Perplexed, Isaac picked it up and used it to unlock the door. When he stepped out of the chamber and into a spacious foyer, his focus first fell on the two wrought iron chandeliers that hung over the grand staircase. Their small providence of candlelight barely held much illumination to the quiet foyer. The sconces perched on the walls didn’t aid as a useful guide either. Paintings of unknown figures climbed the walls and they all seemed to stare at Isaac once he approached the candlelight, but the teen dismissed it as simply his imagination.

Isaac proceeded down the long flight of stairs, descending with each foot taking precaution in the dark. He checked his surroundings; no one seemed to be around in the mansion except for him.

“Where is everyone?” Isaac asked, though found himself speaking in a whisper as if there were people around and he chose to be quiet. However, there were no servants, no lords or ladies, not even a dog scurried by. Only the moon which continued to shine its milky white light accompanied the teen. There was the occasional wind blowing from outside, but besides that—nothing.

Surveying the area, Isaac spotted a piano situated next to a baroque style couch and a gramophone. He advanced to the piano, tracing a hand over the keys and played a few notes out of interest. The piece echoed throughout the foyer, ringing before silence fell once more. Isaac turned his attention to the gramophone. He twisted the knob, and after a few seconds, a man’s voice was produced, along with the vague chattering of other gentlemen flowing in the background.

“It’s very generous but ... unusual for you to throw this party, Lord Harel. What’s the occasion?” The man’s voice was deep and held an abundance of curiosity.

“I had recently inherited this mansion from my parents, so I thought I should celebrate with a little gathering,” a young man’s voice responded rather optimistically with a smile evident in his tone.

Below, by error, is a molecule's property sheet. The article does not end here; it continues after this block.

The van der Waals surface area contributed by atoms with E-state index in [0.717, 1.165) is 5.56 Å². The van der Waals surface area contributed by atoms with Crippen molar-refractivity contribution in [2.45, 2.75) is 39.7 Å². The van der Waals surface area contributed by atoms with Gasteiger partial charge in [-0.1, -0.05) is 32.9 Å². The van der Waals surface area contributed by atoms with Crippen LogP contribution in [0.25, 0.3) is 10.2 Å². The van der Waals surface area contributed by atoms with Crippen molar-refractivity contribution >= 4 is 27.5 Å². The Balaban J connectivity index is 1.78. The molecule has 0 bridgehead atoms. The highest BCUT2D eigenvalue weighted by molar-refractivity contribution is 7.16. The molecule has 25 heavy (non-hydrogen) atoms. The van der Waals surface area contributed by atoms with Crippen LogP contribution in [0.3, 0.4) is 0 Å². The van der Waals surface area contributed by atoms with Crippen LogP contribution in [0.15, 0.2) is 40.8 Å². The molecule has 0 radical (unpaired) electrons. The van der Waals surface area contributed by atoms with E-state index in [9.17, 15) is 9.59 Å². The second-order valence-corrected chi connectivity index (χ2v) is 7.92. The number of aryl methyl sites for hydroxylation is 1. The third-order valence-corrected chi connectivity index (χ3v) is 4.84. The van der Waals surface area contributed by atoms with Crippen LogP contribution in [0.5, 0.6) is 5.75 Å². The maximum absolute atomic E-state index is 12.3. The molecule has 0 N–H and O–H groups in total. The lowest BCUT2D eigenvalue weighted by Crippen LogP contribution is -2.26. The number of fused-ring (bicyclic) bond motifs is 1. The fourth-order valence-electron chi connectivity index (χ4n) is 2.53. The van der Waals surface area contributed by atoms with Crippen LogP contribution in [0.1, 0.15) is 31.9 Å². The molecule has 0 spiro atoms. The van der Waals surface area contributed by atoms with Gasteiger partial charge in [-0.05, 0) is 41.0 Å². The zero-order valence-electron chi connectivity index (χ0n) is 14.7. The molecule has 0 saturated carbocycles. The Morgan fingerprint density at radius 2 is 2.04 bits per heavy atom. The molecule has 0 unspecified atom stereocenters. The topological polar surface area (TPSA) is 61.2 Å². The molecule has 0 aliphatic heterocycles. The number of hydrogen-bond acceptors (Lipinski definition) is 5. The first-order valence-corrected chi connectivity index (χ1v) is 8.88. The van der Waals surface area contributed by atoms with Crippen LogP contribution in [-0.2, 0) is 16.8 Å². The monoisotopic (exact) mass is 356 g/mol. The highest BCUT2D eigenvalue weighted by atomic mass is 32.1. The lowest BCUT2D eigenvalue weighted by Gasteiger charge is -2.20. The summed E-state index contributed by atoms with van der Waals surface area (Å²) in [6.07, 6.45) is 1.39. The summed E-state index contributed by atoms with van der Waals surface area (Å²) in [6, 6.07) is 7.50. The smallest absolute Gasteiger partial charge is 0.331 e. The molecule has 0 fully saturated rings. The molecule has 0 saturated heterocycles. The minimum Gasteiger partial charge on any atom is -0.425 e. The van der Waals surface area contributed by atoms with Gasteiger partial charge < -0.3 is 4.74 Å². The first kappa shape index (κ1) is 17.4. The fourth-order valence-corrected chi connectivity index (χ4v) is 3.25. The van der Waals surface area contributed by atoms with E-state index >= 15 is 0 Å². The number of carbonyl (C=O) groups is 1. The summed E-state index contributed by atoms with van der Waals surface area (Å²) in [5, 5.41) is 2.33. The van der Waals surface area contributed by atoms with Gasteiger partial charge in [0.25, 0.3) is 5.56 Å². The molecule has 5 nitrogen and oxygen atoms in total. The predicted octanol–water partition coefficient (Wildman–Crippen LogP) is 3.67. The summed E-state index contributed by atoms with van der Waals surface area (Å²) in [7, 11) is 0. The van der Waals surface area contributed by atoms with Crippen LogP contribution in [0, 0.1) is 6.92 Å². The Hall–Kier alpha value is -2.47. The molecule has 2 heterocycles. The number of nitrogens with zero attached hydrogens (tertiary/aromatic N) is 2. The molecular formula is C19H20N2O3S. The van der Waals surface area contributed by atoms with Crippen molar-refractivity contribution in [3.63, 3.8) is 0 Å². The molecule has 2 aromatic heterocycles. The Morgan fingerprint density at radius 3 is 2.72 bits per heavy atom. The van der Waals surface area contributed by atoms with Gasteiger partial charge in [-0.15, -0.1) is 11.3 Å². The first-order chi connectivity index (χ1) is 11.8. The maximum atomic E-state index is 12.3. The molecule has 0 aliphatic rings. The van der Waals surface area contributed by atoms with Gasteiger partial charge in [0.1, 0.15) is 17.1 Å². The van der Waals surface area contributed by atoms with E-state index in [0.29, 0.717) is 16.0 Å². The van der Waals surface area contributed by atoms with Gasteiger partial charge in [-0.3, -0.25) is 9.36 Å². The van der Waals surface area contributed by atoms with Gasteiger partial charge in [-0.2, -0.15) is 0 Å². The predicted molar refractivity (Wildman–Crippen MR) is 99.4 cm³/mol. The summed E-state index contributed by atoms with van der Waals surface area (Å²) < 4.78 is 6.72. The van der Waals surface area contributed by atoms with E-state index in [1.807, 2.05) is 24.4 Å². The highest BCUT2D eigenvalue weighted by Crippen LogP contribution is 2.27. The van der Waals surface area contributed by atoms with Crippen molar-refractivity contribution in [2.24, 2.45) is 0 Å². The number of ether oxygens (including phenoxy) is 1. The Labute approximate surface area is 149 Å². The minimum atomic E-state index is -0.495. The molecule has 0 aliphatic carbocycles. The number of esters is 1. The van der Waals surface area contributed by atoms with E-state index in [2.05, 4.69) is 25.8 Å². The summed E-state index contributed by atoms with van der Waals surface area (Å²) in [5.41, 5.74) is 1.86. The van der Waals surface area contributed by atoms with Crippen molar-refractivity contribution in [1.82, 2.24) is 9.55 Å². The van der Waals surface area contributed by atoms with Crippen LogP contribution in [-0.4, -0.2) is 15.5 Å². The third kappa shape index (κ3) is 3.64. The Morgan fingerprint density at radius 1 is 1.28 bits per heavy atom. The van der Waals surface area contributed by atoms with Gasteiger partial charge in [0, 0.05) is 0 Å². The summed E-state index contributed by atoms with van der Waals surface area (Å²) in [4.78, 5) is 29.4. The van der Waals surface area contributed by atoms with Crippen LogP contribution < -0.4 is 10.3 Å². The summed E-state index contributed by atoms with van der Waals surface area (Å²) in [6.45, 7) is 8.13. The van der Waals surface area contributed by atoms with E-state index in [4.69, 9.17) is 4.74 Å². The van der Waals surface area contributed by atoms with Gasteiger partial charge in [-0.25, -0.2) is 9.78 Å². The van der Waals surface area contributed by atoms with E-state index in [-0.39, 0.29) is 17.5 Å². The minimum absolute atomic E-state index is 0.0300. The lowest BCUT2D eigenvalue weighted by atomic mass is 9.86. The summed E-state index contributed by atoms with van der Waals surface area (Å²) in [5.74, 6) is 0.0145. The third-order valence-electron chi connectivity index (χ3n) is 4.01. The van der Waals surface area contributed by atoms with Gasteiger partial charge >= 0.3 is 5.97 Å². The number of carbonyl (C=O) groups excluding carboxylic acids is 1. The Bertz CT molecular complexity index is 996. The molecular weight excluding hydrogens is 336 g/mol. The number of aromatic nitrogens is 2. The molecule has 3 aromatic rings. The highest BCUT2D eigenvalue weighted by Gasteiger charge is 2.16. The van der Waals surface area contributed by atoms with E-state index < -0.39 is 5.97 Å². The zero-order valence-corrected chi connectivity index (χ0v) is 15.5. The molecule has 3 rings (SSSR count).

“Ah, your parents, may their souls rest in peace. It’s almost been two months, hasn’t it? How are you settling in?”

“I’m quite well, actually, never been better.”

“That’s splendid to hear. I’m sure you will be an excellent Lord just like your father.”

“Thank you.” There was a short pause as a grandfather clock chimed at a steady beat.

“Why, look at the time, it’s almost dinner.”

The gramophone ended and the background chatter died down. Isaac turned to where the guests probably stood; surrounding the grand staircase as they laughed and gossiped. An image now lost as he saw nothing but the moon’s pale light drenching the carpeted steps. Above him, the chandeliers shone dimly with candlelight trailing up the wrought iron and leaving splashes of light on the ceiling where cracks were found. The cracks had sprouted from the chandelier’s medallions and Isaac wondered how long the ceiling could hold the opulent objects.

Isaac glanced at the entrance; stained glass windows framed the doors from top to bottom. Drops of rain could be seen trailing down the glass from the outside, slithering in long strands of silver. The remnants of a storm. Steadying towards the doors, Isaac found something tainting the bronze handles.

Bloody fingerprints…or what remained of them.

Observing closely, the door’s wood was scratched, but not enough to penetrate too much of the décor. Yanking the handle, the doors were bolted shut. Isaac’s face paled.

It’s locked? No. Isaac yanked at it again, but still no effort. He was locked inside the mansion. Isaac took in a breath, but couldn’t collect himself further as he found more blood on the carpet. Isaac stepped back as his eyes trailed to splotches of blood that led over to a pair of double doors on his left.

Before attempting to open the doors, a repulsive odor leaked out from underneath and caused Isaac’s nose to scrunch in disgust.

“What is in there?” Isaac asked, but didn’t gain a response as his voice only carried itself away. Isaac held his nose, contemplating if he should go inside, but the smell was too much and chose to leave.

Venturing to the other side of the foyer, Isaac entered a library with a stained-glass ceiling. Rainbow light melted off the glass, shining upon the variety of books that lined the cherry wood bookshelves. Marble columns supported the balconies of the second floor, and a narrow, spiral staircase was situated right in the center.

An old marble fireplace was settled at the far end with dying ambers lighting around the cover. A large painting hung right above the mantelpiece, and was ornamented in a golden frame. The painting revealed a family of three sitting together on a couch. On the far left was a young man, likely in his late twenties with slick black hair that framed his sharp face.